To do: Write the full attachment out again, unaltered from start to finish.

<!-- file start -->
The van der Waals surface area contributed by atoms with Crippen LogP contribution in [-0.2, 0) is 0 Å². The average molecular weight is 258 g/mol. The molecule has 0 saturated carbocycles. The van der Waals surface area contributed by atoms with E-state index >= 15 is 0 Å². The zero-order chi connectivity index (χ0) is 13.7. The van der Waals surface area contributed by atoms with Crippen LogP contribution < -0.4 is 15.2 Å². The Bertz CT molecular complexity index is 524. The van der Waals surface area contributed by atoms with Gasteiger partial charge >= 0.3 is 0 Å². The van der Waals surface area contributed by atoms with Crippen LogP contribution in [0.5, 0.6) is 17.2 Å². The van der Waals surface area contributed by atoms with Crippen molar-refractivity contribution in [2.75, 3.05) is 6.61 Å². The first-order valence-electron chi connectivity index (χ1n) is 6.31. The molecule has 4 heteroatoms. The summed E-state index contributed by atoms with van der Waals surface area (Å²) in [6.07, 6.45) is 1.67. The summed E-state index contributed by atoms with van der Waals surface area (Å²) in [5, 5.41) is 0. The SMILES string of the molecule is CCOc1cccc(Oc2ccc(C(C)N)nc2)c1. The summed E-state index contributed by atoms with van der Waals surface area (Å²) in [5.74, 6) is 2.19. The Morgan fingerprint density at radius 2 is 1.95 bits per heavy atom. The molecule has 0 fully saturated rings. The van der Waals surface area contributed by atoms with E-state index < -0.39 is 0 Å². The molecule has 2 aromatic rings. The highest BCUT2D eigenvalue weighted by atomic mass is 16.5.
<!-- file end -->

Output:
The van der Waals surface area contributed by atoms with Crippen LogP contribution in [-0.2, 0) is 0 Å². The average molecular weight is 258 g/mol. The molecule has 0 saturated carbocycles. The van der Waals surface area contributed by atoms with E-state index >= 15 is 0 Å². The zero-order chi connectivity index (χ0) is 13.7. The van der Waals surface area contributed by atoms with Crippen LogP contribution < -0.4 is 15.2 Å². The Bertz CT molecular complexity index is 524. The van der Waals surface area contributed by atoms with Gasteiger partial charge >= 0.3 is 0 Å². The van der Waals surface area contributed by atoms with Crippen LogP contribution in [0.5, 0.6) is 17.2 Å². The van der Waals surface area contributed by atoms with Crippen molar-refractivity contribution in [2.75, 3.05) is 6.61 Å². The first-order valence-electron chi connectivity index (χ1n) is 6.31. The molecule has 4 heteroatoms. The summed E-state index contributed by atoms with van der Waals surface area (Å²) in [6.07, 6.45) is 1.67. The summed E-state index contributed by atoms with van der Waals surface area (Å²) in [5, 5.41) is 0. The SMILES string of the molecule is CCOc1cccc(Oc2ccc(C(C)N)nc2)c1. The summed E-state index contributed by atoms with van der Waals surface area (Å²) in [5.74, 6) is 2.19. The Morgan fingerprint density at radius 2 is 1.95 bits per heavy atom. The molecule has 0 fully saturated rings. The van der Waals surface area contributed by atoms with E-state index < -0.39 is 0 Å². The molecule has 2 aromatic rings. The highest BCUT2D eigenvalue weighted by atomic mass is 16.5.